River of Milk 

bear with me      it wasn’t long ago I was brainless
lazily pulling fireflies into my teeth       chewing them
into pure light       so much of me then was nothing
I could have fit into a sugar cube      my body burned
like a barnful of feathers        nothing was on fire
but fire was on everything       the wild mustard
the rotting porch chair         a box of birth records        eventually
even scorched earth goes green       though beneath it
the dead might still luxuriate in their rage     my ancestor
was a dervish saint     said to control a thick river of dark milk
under his town        his people believed
he could have spared them a drought       they ripped him to pieces
like eagles tearing apart a snake    immediately they were filled
with remorse       instead of burying him        they buried a bag
of goat bones and azalea      my hair still carries that scent
my eyes      black milk and a snake’s flicking tongue
does this confuse you       there are so many ways to be deceived
a butcher’s thumb pressed into the scale       a strange blue dress
in a bathtub    the slowly lengthening night      I apologize
I never aimed at eloquence      I told my mother I wouldn’t live
through the year       then waited for a disaster      sitting cheerfully
on cinder blocks pulled from a drained pond      tossing
peanuts to squirrels     this is not the story she tells     hers filled
with happy myths       fizzy pistons and plummy ghosts
it’s true I suppose       you grow to love the creatures you create
some of them come out with pupils swirling       others with teeth
~ Julia xoxo

Intersectionality in Poetry

Next week in my Women and Gender studies class we have a paper due that explores intersectionality in everyday campus life, developing  your own case study and analysis. The paper will rethink “everyday practices underpinning racism, genderism, classism and other -isms” in the university environment with a focus upon your own discipline/major.

I thought to myself, what could I possibly write about that involves these said issues that also relates to my major (English creative writing). I was stumped for a while, thinking about what my major has to do with intersectionality. But then I was reminded of David Herd’s, “Through”. David Herd’s collection of poetry deals with politics and the various ways it can be echoed.

This brought to me to my paper topic and that poetry can be used to express ones political views, emotions, privilege, etc., and this relates back to intersectionality. I am also arguing that what a person may write may spark interest and potentially bring rise to a movement or start a new passion for someone who is reading said poem. Poetry can be written and read in various forms and I believe it allows one to explore intersectionality in a creative and artistic manor.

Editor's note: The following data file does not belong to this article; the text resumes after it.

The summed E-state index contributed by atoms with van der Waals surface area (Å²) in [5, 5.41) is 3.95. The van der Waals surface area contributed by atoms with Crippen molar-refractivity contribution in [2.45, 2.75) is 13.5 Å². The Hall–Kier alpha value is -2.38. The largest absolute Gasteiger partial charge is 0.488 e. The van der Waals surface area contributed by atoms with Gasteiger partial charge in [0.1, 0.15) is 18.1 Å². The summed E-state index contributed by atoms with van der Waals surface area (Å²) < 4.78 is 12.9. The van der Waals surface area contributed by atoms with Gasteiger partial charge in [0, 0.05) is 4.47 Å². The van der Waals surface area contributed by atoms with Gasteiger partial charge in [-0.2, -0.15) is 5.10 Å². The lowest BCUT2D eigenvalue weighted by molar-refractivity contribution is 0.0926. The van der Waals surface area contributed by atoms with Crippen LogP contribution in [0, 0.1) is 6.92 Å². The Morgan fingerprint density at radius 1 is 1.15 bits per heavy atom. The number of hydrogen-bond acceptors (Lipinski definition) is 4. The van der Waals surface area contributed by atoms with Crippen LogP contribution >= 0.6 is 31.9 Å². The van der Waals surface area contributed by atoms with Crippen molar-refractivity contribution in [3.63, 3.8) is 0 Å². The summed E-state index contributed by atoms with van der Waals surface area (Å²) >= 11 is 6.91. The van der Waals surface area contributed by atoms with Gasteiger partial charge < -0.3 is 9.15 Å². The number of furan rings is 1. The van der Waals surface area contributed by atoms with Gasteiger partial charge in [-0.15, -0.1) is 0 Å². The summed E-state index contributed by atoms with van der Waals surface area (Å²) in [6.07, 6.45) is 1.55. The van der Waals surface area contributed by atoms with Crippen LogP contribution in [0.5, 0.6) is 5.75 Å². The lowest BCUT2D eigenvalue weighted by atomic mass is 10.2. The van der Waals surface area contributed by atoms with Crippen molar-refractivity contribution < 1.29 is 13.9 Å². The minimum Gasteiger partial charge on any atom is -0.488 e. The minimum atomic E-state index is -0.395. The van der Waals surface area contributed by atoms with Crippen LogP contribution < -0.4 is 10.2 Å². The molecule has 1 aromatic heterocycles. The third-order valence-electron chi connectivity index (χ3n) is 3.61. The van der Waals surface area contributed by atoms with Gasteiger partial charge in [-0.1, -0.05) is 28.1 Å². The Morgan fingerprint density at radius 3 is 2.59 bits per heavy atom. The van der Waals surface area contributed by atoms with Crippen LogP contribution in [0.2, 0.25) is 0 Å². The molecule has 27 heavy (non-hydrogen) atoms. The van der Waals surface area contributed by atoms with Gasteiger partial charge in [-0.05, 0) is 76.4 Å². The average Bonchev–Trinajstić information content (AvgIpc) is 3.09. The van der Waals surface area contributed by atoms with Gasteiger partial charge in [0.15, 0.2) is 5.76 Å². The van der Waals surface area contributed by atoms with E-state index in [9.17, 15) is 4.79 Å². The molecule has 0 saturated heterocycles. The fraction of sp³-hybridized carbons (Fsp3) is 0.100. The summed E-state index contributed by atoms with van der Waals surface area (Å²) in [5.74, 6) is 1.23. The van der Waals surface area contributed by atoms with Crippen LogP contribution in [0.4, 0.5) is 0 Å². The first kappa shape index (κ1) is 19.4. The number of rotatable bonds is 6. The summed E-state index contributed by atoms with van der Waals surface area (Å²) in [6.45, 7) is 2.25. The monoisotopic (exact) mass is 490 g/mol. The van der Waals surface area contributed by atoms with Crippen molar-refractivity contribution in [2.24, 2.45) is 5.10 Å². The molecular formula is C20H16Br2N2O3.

It was really weird to write a poem that had a set form before I started to write it. I usually write all of my poetry by way of free-writing.  Everything I write comes with no thought to form until after it is written. It was really cool to see how writing with a pre-determined form helped me to write a poem. It was fun to write in a different way but I definitely prefer writing free verse.

A Poem I’ve Been Thinking a Lot About Lately

In these stressful times, I wonder what will become of the 2010’s, and how we will we be written about in history textbooks. Along with that thought, I wonder how we as older people will explain our actions and our thoughts about this moment we are living in. I’ve been thinking a lot about the poem “First They Came” by Martin Niemoller. It’s almost been like a mantra.

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Revising Poetry

Most of my poems make me nervous because the genre feels very flexible.  Almost too flexible. The different forms and paths you can take a poem down sometimes overwhelm me. This is one reason why I love reading the different rewrites of my poems (S/O to Abby, Mya, and Sarah) because it helps me get a better feel for what I stand to gain and lose by altering the form of my poems.

I think my first post on this blog was in regards to my bewilderment at the different choices some of you make for your poems, in terms of form. I think I still largely feel the same way now. There’s so many choices that feel very deliberate and thought out for others’ poetry, and this concerns me, because most of the formal techniques I use in my poems are just sort of instinctual. Some of the feedback I got on that first blog post was that many of you feel similarly, and that form often does come from a place of instinct. However, instinct is sort of the opposite of revision. Revision is where you question every instinct you have and force yourself to justify those instincts.